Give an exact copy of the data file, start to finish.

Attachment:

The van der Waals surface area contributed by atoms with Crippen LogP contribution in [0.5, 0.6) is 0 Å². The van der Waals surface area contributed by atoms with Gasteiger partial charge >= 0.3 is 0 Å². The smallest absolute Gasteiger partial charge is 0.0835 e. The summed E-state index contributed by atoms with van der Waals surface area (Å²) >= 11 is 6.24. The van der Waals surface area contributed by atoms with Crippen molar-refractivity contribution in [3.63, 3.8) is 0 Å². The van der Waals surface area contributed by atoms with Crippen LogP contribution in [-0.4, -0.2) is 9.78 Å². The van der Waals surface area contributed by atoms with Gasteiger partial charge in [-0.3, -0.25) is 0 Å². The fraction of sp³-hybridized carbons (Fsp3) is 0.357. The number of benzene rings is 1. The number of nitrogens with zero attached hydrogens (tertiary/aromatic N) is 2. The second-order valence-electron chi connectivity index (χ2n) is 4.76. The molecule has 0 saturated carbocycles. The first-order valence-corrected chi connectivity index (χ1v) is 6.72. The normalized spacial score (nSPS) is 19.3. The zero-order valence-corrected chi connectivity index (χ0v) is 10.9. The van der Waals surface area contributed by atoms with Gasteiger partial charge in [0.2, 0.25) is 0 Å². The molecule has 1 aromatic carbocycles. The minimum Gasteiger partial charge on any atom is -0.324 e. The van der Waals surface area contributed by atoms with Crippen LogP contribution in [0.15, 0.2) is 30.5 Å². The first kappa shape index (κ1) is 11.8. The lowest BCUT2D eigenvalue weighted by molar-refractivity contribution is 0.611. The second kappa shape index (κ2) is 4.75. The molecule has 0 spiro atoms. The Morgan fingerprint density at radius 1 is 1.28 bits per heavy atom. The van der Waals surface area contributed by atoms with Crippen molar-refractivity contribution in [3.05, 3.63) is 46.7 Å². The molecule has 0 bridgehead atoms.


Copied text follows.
The van der Waals surface area contributed by atoms with Crippen LogP contribution in [0.5, 0.6) is 0 Å². The van der Waals surface area contributed by atoms with Gasteiger partial charge >= 0.3 is 0 Å². The smallest absolute Gasteiger partial charge is 0.0835 e. The summed E-state index contributed by atoms with van der Waals surface area (Å²) >= 11 is 6.24. The van der Waals surface area contributed by atoms with Crippen molar-refractivity contribution in [3.63, 3.8) is 0 Å². The van der Waals surface area contributed by atoms with Crippen LogP contribution in [-0.4, -0.2) is 9.78 Å². The van der Waals surface area contributed by atoms with Gasteiger partial charge in [-0.3, -0.25) is 0 Å². The fraction of sp³-hybridized carbons (Fsp3) is 0.357. The number of benzene rings is 1. The number of nitrogens with zero attached hydrogens (tertiary/aromatic N) is 2. The second-order valence-electron chi connectivity index (χ2n) is 4.76. The molecule has 0 saturated carbocycles. The first-order valence-corrected chi connectivity index (χ1v) is 6.72. The normalized spacial score (nSPS) is 19.3. The zero-order valence-corrected chi connectivity index (χ0v) is 10.9. The van der Waals surface area contributed by atoms with Gasteiger partial charge in [0.2, 0.25) is 0 Å². The molecule has 1 aromatic carbocycles. The minimum Gasteiger partial charge on any atom is -0.324 e. The van der Waals surface area contributed by atoms with Crippen LogP contribution in [0.15, 0.2) is 30.5 Å². The first kappa shape index (κ1) is 11.8. The lowest BCUT2D eigenvalue weighted by molar-refractivity contribution is 0.611. The second kappa shape index (κ2) is 4.75. The molecule has 0 spiro atoms. The Morgan fingerprint density at radius 1 is 1.28 bits per heavy atom. The van der Waals surface area contributed by atoms with Crippen molar-refractivity contribution in [3.05, 3.63) is 46.7 Å². The molecule has 0 bridgehead atoms.